Apple has released a maintenance update to iTunes 12.2 that addresses issues related to Apple Music, iTunes Match, and Beats 1. The release specifically mentions resolving an issue where songs from iTunes Match would become classified as songs from Apple Music, which would result in unnecessary DRM being added. expand full story
Digital rights management Stories July 13, 2015
Digital rights management Stories July 2, 2015
Since Apple appeared to have rolled the functionality of iTunes Match into Apple Music, it was looking like there wouldn’t be any point in retaining an iTunes Match subscription if you were planning to continue your streaming music subscription after the free trial. But MacWorld senior contributor Kirk McElhearn found that there is one small but crucial difference between the two: DRM … expand full story
Digital rights management Stories December 9, 2014
We may get to see the two-hour video of Steve Jobs giving pre-trial evidence in the iPod antitrust case, if the judge approves a motion jointly filed by AP, Bloomberg and CNN to make it public. CNET reported:
“Given the substantial public interest in the rare posthumous appearance of Steve Jobs in this trial, there simply is no interest that justifies restricting the public’s access to his video deposition,” attorney Thomas Burke, who is representing all three media organizations, wrote in the filing Monday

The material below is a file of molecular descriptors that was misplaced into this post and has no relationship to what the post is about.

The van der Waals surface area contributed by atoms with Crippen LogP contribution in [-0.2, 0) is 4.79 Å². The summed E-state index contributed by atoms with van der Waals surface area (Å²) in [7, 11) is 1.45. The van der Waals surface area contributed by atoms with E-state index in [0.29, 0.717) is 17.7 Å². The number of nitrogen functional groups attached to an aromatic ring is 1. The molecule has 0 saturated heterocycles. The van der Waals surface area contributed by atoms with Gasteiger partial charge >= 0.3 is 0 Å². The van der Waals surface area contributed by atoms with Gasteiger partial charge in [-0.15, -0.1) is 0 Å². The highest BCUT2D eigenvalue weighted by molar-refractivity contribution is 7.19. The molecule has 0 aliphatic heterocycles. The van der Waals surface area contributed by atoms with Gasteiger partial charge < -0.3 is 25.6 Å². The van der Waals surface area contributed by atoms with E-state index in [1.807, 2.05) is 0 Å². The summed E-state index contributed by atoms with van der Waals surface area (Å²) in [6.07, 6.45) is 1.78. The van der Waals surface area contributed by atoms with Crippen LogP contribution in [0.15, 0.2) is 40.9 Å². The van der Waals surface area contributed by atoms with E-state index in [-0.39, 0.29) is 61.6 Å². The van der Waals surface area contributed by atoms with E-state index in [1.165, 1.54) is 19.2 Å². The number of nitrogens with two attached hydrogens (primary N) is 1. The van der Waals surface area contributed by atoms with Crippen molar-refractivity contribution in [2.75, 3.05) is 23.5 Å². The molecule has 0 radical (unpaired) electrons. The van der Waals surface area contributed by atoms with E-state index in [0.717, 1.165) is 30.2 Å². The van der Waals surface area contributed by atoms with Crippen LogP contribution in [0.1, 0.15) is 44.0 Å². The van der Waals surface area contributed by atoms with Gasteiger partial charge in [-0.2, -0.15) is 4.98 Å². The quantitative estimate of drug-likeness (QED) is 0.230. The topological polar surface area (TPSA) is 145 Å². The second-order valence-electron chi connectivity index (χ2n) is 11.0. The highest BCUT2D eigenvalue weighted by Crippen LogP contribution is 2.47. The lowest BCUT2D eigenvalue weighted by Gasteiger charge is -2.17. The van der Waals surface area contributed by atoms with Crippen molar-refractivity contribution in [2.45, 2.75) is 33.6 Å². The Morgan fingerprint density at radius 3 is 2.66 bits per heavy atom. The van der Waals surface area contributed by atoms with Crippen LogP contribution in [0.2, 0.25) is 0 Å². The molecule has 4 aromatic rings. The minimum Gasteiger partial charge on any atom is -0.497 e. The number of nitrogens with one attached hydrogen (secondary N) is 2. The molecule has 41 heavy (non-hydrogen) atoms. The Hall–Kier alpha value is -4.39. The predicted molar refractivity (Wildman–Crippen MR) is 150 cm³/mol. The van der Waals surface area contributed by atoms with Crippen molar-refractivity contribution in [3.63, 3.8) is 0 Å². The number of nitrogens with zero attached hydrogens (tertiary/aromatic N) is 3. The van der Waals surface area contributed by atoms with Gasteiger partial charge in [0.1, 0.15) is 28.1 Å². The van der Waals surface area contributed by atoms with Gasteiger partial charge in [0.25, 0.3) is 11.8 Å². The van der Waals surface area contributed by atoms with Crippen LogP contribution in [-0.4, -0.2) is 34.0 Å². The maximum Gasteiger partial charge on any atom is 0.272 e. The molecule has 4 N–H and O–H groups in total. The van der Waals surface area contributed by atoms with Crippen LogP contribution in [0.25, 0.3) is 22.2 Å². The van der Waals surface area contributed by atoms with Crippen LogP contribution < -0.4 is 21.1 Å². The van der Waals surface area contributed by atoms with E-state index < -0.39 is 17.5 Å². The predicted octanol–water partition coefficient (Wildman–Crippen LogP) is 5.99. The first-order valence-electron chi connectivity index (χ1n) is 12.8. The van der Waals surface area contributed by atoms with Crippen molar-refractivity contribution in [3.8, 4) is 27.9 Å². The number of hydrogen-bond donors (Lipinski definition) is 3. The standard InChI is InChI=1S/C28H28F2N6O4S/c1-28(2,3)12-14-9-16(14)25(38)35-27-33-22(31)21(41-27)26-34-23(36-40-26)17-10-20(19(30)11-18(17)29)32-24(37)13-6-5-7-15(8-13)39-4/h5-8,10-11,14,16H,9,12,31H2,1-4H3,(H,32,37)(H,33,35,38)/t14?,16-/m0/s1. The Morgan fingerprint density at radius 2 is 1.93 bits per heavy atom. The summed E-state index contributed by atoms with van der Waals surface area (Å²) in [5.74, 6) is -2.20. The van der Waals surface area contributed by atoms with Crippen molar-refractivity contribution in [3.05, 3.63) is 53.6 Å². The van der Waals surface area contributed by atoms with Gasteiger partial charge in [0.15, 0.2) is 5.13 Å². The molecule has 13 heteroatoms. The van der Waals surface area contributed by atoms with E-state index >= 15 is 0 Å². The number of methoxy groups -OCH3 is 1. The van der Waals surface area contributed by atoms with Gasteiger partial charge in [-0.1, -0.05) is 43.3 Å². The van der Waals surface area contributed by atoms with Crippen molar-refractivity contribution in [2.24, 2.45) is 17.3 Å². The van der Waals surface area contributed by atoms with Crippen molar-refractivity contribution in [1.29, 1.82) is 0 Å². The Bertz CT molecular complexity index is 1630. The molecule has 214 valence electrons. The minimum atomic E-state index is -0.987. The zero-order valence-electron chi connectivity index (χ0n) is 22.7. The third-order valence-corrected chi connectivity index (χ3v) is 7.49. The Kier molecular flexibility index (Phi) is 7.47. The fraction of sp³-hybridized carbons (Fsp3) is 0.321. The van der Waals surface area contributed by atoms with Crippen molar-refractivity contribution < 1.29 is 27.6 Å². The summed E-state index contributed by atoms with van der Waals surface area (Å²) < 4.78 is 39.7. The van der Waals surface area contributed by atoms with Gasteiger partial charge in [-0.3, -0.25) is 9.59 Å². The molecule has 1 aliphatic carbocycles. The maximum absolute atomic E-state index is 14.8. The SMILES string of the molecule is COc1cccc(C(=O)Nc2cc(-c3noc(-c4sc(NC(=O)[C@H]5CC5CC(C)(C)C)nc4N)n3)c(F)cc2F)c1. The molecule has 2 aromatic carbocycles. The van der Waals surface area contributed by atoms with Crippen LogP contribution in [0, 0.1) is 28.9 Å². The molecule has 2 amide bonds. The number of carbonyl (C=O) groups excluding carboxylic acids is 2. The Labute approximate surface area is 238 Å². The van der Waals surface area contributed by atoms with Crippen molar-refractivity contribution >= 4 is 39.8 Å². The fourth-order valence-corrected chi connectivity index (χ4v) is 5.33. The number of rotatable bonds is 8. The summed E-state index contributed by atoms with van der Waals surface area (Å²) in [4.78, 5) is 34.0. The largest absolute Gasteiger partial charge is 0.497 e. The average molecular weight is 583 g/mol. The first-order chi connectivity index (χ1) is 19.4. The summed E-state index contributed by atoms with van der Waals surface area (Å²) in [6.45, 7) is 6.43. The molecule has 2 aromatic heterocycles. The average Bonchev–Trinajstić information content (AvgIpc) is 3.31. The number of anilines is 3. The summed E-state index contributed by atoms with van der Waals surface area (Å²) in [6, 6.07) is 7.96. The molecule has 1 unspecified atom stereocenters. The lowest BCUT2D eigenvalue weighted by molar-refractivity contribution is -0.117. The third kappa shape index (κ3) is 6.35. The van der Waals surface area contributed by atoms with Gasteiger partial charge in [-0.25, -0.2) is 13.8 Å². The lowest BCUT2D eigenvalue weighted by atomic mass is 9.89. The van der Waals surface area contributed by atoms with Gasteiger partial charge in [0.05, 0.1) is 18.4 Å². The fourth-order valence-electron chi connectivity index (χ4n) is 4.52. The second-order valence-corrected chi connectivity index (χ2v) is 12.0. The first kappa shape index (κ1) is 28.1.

The video currently has the same status of live testimony given in the case, meaning that it can be reported on but the video cannot be broadcast … expand full story
Digital rights management Stories December 5, 2014
The videotaped deposition of Apple’s late co-founder Steve Jobs was played in court today as part of the ongoing antitrust lawsuit involving the iPod, iTunes, and digital rights management. As CNET reports, the video revealed new details of Apple’s deals with record labels and why the FairPlay DRM was created.
Jobs said in his statement that because the record labels were afraid that a store like iTunes could lead to music piracy, they required Apple to create and implement a digital rights management system—which would become the FairPlay system—in order to gain the rights to distribute music. DRM wasn’t something that Apple wanted to do, but had to do.
Just as it looked like the iPod-related class action suit against Apple was getting interesting, Eddy Cue arguing that competing music stores had effectively hacked the iPod, it now seems the case is in danger of collapsing.
Apple’s lawyers have written to the judge to say there is no evidence that either of the two plaintiffs owned iPods during the time affected by Apple’s action to remove non-iTunes songs from iPods … expand full story
Digital rights management Stories July 5, 2012
“We had a temporary issue that began yesterday with a server that generated DRM code for some apps being downloaded. It affected only a small number of users.
“The issue has been rectified and we don’t expect it to occur again,” Apple said. Those who have an affected app can re-download it from the App Store.
Apple: This is a serious problem. It’s not isolated. Please fix this.
Sources told Macworld that Apple will be removing one-star app reviews developers earned unfairly because of the company’s server issue.
Digital rights management Stories December 14, 2011
(adult topics/language: NSFW)